Can leftover waste oil from restaurants power planes?

Waste oil from kitchens is emerging as a major source of sustainable jet fuel because it does not displace food production or encourage deforestation

Etihad Airways has partnered with World Energy, a carbon-net-zero solutions provider, to operate the first NetZero flight powered entirely by sustainable aviation fuel. Photo: Etihad Airways
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There is a ritual involved in creating the perfect Sichuan hot pot and it involves fat — lots of it. Diners first immerse slivers of meat in a spicy soup rich in molten animal tallow, then dip each morsel in a plate of vegetable oil, before finally devouring it.

It is a rich delicacy that produces about 12,000 tonnes of waste oil each month in the Chinese city of Chengdu.

So, in 2016, a start-up began exporting some of that leftover restaurant grease to Europe and Singapore, where it is recycled into fuel pure enough to fly aircraft.

Responsible for about 2 per cent of the world’s total emissions of planet-warming gases, the aviation industry is under pressure to find greener ways to power its jet engines.

Several major airlines including British Airways, Cathay Pacific Airways and Delta Air Lines, have pledged to replace about 10 per cent of their jet fuel with a sustainable alternative by 2030.

More than 50 have started to experiment with it, but cleaner substitutes are still being developed.

Waste oil from kitchens is emerging as a major source of sustainable jet fuel because it does not displace food production or encourage deforestation to make way for crops.

China is already the largest exporter.

“Our mission is to make gutter oil fly to the sky,” said Zhong Guojun, vice president of Sichuan Jinshang Environmental Technology, which is behind the project.

The Chengdu-based company collects used oil, mostly from hot pot restaurants in the Sichuan capital of 16 million and removes impurities such as sodium and metal particles.

Its end product is a biofuel precursor usually called industrial mixed oil, which is then packed on ships that travel to Shanghai. From there it is exported to Neste Oyj, the world’s largest producer of sustainable aviation fuel, and global energy companies including BP and Eni SpA, to be further refined into biodiesel or jet fuel.

Jinshang began to export the leftover fat for industrial use in 2016, when demand for biofuels from international refiners first took off.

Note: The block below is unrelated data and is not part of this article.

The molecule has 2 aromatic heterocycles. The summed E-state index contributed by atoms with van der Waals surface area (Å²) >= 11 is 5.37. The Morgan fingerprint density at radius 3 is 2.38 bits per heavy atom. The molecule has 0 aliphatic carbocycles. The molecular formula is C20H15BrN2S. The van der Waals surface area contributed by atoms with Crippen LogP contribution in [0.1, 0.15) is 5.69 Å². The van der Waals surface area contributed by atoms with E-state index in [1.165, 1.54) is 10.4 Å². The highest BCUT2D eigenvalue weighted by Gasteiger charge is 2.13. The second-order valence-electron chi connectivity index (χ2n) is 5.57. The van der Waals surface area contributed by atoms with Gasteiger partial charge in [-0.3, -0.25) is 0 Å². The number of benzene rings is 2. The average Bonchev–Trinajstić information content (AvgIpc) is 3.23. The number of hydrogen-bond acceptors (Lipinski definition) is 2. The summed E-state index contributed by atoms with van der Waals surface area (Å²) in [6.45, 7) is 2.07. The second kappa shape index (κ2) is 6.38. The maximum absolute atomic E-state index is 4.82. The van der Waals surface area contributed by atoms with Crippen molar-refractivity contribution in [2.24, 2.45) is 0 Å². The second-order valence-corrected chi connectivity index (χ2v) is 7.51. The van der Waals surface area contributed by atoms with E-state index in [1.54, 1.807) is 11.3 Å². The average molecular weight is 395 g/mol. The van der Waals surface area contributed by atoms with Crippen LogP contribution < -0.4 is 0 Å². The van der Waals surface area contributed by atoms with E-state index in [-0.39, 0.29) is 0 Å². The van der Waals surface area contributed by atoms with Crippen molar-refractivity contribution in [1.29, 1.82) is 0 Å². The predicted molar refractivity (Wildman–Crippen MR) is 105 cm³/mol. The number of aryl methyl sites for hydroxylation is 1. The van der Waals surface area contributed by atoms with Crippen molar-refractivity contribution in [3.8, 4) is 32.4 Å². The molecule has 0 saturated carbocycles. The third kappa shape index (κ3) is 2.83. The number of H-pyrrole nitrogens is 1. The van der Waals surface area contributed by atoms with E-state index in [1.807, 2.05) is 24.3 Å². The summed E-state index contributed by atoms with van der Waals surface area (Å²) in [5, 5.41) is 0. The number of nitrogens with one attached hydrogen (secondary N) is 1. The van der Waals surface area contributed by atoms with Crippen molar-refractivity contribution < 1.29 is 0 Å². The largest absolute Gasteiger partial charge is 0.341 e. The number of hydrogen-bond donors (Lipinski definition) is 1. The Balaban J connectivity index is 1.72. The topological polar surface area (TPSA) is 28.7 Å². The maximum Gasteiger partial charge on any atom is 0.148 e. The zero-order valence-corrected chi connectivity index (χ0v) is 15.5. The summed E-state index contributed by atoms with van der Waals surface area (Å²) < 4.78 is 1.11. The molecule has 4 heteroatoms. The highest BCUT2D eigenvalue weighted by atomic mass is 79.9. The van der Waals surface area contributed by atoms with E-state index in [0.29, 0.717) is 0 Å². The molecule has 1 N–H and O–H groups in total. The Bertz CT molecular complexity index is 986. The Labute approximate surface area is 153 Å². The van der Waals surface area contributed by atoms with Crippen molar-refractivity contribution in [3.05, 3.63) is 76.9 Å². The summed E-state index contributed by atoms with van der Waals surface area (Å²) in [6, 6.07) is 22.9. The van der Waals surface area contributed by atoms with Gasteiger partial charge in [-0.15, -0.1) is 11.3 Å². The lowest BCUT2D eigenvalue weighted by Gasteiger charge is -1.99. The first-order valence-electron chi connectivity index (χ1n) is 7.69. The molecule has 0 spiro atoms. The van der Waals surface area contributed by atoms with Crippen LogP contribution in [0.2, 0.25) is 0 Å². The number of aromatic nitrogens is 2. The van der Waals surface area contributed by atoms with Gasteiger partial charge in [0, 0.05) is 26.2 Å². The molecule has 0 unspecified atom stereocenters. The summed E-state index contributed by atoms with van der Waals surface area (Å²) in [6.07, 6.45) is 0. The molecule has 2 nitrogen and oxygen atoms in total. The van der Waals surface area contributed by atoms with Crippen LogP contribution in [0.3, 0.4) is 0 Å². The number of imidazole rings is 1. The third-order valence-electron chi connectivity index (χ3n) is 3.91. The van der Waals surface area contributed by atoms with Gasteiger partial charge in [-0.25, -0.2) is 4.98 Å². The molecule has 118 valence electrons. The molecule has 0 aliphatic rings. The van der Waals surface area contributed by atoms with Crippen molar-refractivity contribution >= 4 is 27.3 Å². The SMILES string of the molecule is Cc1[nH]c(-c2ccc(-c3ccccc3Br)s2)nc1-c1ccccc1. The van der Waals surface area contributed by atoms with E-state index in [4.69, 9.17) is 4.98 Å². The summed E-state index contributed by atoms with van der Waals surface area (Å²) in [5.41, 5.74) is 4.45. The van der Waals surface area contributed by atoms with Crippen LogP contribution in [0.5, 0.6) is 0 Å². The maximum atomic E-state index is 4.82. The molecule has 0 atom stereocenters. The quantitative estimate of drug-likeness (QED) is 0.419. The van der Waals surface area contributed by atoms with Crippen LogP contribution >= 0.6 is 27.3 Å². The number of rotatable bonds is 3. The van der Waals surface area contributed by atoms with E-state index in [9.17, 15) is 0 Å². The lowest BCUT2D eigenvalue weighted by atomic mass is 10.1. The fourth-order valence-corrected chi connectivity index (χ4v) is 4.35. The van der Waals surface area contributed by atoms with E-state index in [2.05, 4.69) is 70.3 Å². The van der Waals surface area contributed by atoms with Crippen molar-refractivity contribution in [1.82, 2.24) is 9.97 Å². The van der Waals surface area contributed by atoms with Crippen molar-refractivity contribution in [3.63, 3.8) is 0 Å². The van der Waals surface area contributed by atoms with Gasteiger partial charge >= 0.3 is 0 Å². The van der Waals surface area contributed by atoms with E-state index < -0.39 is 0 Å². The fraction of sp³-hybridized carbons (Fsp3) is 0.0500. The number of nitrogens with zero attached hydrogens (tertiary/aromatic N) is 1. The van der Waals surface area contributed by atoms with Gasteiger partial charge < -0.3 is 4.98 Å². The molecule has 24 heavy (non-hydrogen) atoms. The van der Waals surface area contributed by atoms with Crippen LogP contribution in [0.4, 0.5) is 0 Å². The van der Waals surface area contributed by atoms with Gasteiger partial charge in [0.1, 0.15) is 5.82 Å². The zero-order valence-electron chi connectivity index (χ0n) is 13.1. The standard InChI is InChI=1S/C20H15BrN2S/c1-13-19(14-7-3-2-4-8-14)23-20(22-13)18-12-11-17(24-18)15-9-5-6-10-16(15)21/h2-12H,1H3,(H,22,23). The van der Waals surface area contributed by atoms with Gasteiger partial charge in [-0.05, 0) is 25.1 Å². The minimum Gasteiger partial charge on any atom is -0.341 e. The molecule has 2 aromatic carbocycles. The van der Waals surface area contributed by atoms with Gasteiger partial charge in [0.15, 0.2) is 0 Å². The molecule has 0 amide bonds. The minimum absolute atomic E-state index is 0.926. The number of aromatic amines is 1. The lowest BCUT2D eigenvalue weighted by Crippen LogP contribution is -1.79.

China consumes more edible oil than any other country — more than 41 million tonnes a year. So far, less than 3 million tonnes of it ends up in the supply chain for biodiesel, a major type of biofuel that has surged in price amid rising European demand, the state-owned People’s Daily reported last year.

That leaves a lot of room for growth, especially as governments and industry regulators tighten rules to meet emissions targets that are key to tackling climate change.

The International Civil Aviation Organisation launched a carbon offsetting and reduction scheme in 2016 that encourages the use of sustainable fuels in addition to technical and operational improvements.

The EU is also tightening its rules, introducing requirements that its planes and airports blend in 5 per cent sustainable aviation fuels by 2030, gradually rising to 85 per cent in 2050.

Sustainable aviation fuel remains much more expensive than its conventional counterpart, but those targets are forcing airlines to respond, with some teaming up with start-ups developing cleaner technology.

“When there is a demand, the supply will catch up, and the demand is already here,” said Chong Cheng Tung, associate professor at the China-UK Low Carbon College, Shanghai Jiao Tong University.

“So either you switch your fuel to green fuel, like bio jet fuel, or you have to pay a lot of premium for travelling.”

Neste last year announced plans to invest 1.9 billion euros ($2.05 billion) to expand its renewable product capacity. It aims to be able to produce 1.2 million tonnes of sustainable jet fuel a year in 2026.

While there were only two companies in the world making sustainable aviation fuel at a commercial scale before 2021, several big players, including TotalEnergies, Chevron Corp, Eni, and BP have since begun small-scale production and plan to ramp up, BloombergNEF said.

“These companies will need to buy more waste cooking oil, and the Chinese market will for sure see growth,” said Ye Hao, head of Jinshang’s global business team.

Jinshang aims to nearly double its production capacity this year by building new facilities and collecting more oil from provinces beyond Sichuan, the company said.

It also plans to build facilities to refine the gutter oil into biofuel itself.

But rising demand from airlines could eventually outstrip China’s supply. Waste fats, oils and greases may be able to meet about 4 per cent of global demand for jet fuel by 2030, BloombergNEF has estimated.

“When we reach capacity and all these food waste oils have been utilised,” said Mr Chong. "Then we have to look for other feedstocks.”

Updated: February 18, 2023, 4:00 AM